ATHEIST: Ah! Now we’re getting somewhere! You’re talking about me!
BELIEVER: Since when are you God?
ATHEIST: Since just a bit more than an infinite length of time. Of course, I created you just three minutes ago.
BELIEVER: That’s crazy! I’m fifty-seven years old!
ATHEIST: Of course you think you are: I created those memories in you, and I altered everyone else’s memories also—to make it appear that you were around before three minutes ago.
BELIEVER: I suppose you created my birth certificate too! What evidence do you have to support such an absurd idea!
ATHEIST: Ah! So you’re beginning to understand that the burden of proof is on the person who makes the claim of a god’s existence. Don’t you think you should try to disprove the claim that I am a god?
BELIEVER: Well, maybe. If you’re God, why don’t you perform a miracle?
ATHEIST: Good question. Unfortunately, I don’t do miracles anymore. I could if I wanted to, but I’ve decided that from now on, people have to believe in me through faith. Being a god, I’ve just now read your mind and I see you’re thinking that you might be able to torture me into confessing that I’m not a god. Well, scrap that idea! I might very well decide to pretend to be in pain and confess all sorts of silly things. But believe me, I would punish you for eternity after you die!
BELIEVER: Hey, that’s not a legitimate argumentation. There’s nothing I could ever do to disprove your claim of divinity. You could always wriggle out of it by claiming you’ll show me after I’m dead!
ATHEIST: Very true! You’re learning how impossible it is to prove a universal negative. But you’re learning one even more important lesson.
BELIEVER: What’s that?
ATHEIST: You’re learning that it is stupid to argue about propositions that can’t be tested even in the imagination. For every test you could imagine to try, I could come up with a way to evade your net—in just the same way as the preachers tell me your god doesn’t want to get involved in my tests. My claim to divinity can’t be tested. Your claims of the divinity of Jehovah or Jesus can’t be tested either. If I call upon your god to strike me with lightning if I’m wrong, I guarantee nothing will happen. Your god won’t get involved any more than I will. Claims that can’t be tested even in the imagination are meaningless. They can’t even be false. We don’t need to waste our time trying to disprove them. You aren’t going to waste your time trying to disprove my claim to divinity, and no sane person will waste time trying to disprove the existence of your untestable god. Of course, when you accidentally make a claim about your divinity nominee that is testable, sane people might take the time to show you how the test results turn out to be negative. But in general, no one is going to waste time trying to prove that Jehovah and I are not gods.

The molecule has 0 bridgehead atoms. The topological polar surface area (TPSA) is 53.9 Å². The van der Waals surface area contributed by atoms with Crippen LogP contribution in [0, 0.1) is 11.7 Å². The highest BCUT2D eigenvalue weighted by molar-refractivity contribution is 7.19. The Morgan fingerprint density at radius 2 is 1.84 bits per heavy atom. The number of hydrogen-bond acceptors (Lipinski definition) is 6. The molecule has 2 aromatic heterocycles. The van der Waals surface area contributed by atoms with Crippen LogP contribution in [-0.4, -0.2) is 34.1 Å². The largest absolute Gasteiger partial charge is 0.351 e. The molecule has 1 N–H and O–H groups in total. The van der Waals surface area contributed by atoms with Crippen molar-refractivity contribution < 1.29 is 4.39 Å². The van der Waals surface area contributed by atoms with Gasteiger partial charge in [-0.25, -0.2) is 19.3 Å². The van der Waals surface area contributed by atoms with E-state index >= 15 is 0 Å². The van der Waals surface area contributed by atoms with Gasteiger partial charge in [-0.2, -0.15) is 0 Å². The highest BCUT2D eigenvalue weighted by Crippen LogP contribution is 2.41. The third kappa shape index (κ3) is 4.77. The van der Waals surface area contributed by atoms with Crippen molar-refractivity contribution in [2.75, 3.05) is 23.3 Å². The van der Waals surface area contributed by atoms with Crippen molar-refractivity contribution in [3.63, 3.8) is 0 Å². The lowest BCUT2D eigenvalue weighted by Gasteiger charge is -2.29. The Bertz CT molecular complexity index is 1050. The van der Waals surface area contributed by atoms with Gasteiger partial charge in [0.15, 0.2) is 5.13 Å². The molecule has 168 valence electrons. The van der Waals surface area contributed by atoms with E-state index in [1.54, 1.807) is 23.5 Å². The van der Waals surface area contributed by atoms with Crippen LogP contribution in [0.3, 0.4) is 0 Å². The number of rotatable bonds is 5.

To return to Jenkins: Despite the objective fact that there is no incontrovertible evidence to prove that Jesus of Nazareth ever lived—nothing, for example, on the order of the evidence for his alleged contemporary Tiberius Caesar—Jenkins confidently sets out to convince his readers that there is indirect evidence sufficient to prove his historical existence. He starts off with the “affirmative evidence… of a sizable body of writings dating from a half century of the events described.”
Stay tuned to see what I shall have to say about his claim in the next installment.
Dr. Frank Zindler is the past interim President of American Atheists, a member of the American Atheists board of directors, the chief editor of American Atheists Press, and an esteemed academic and activist.
(Photo credit: TRF Mr Hyde; https://www.flickr.com/photos/scottchene/7055709681/)